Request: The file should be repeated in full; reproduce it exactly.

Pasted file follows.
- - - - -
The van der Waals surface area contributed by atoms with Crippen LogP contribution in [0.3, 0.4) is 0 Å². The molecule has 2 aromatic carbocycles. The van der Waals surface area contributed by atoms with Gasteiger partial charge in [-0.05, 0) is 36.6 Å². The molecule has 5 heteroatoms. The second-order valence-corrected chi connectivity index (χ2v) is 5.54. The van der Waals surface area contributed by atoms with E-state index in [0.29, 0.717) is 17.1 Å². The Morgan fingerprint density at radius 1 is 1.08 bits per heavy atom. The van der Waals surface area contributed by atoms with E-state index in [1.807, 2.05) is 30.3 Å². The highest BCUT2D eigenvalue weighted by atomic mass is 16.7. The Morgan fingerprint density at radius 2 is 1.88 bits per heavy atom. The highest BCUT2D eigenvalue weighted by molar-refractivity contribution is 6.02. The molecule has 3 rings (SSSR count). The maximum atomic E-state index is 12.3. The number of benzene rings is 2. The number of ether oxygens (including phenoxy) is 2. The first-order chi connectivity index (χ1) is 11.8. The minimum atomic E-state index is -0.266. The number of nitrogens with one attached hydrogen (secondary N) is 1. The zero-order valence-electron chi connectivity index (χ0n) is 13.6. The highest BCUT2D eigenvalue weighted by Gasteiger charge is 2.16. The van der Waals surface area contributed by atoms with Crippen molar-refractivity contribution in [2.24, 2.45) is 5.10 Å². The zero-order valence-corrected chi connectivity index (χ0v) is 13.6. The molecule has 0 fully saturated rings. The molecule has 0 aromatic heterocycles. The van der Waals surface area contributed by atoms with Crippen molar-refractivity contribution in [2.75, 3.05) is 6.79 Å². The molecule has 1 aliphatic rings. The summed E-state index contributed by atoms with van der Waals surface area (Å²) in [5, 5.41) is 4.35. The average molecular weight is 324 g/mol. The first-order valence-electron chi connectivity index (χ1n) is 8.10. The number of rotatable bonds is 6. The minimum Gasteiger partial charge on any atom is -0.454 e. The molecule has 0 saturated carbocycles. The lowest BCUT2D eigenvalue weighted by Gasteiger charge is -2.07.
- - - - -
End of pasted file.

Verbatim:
The van der Waals surface area contributed by atoms with Crippen LogP contribution in [0.3, 0.4) is 0 Å². The molecule has 2 aromatic carbocycles. The van der Waals surface area contributed by atoms with Gasteiger partial charge in [-0.05, 0) is 36.6 Å². The molecule has 5 heteroatoms. The second-order valence-corrected chi connectivity index (χ2v) is 5.54. The van der Waals surface area contributed by atoms with E-state index in [0.29, 0.717) is 17.1 Å². The Morgan fingerprint density at radius 1 is 1.08 bits per heavy atom. The van der Waals surface area contributed by atoms with E-state index in [1.807, 2.05) is 30.3 Å². The highest BCUT2D eigenvalue weighted by atomic mass is 16.7. The Morgan fingerprint density at radius 2 is 1.88 bits per heavy atom. The highest BCUT2D eigenvalue weighted by molar-refractivity contribution is 6.02. The molecule has 3 rings (SSSR count). The maximum atomic E-state index is 12.3. The number of benzene rings is 2. The number of ether oxygens (including phenoxy) is 2. The first-order chi connectivity index (χ1) is 11.8. The minimum atomic E-state index is -0.266. The number of nitrogens with one attached hydrogen (secondary N) is 1. The zero-order valence-electron chi connectivity index (χ0n) is 13.6. The highest BCUT2D eigenvalue weighted by Gasteiger charge is 2.16. The van der Waals surface area contributed by atoms with Crippen molar-refractivity contribution in [2.24, 2.45) is 5.10 Å². The zero-order valence-corrected chi connectivity index (χ0v) is 13.6. The molecule has 0 fully saturated rings. The molecule has 0 aromatic heterocycles. The van der Waals surface area contributed by atoms with Crippen molar-refractivity contribution in [2.75, 3.05) is 6.79 Å². The molecule has 1 aliphatic rings. The summed E-state index contributed by atoms with van der Waals surface area (Å²) in [5, 5.41) is 4.35. The average molecular weight is 324 g/mol. The first-order valence-electron chi connectivity index (χ1n) is 8.10. The number of rotatable bonds is 6. The minimum Gasteiger partial charge on any atom is -0.454 e. The molecule has 0 saturated carbocycles. The lowest BCUT2D eigenvalue weighted by Gasteiger charge is -2.07.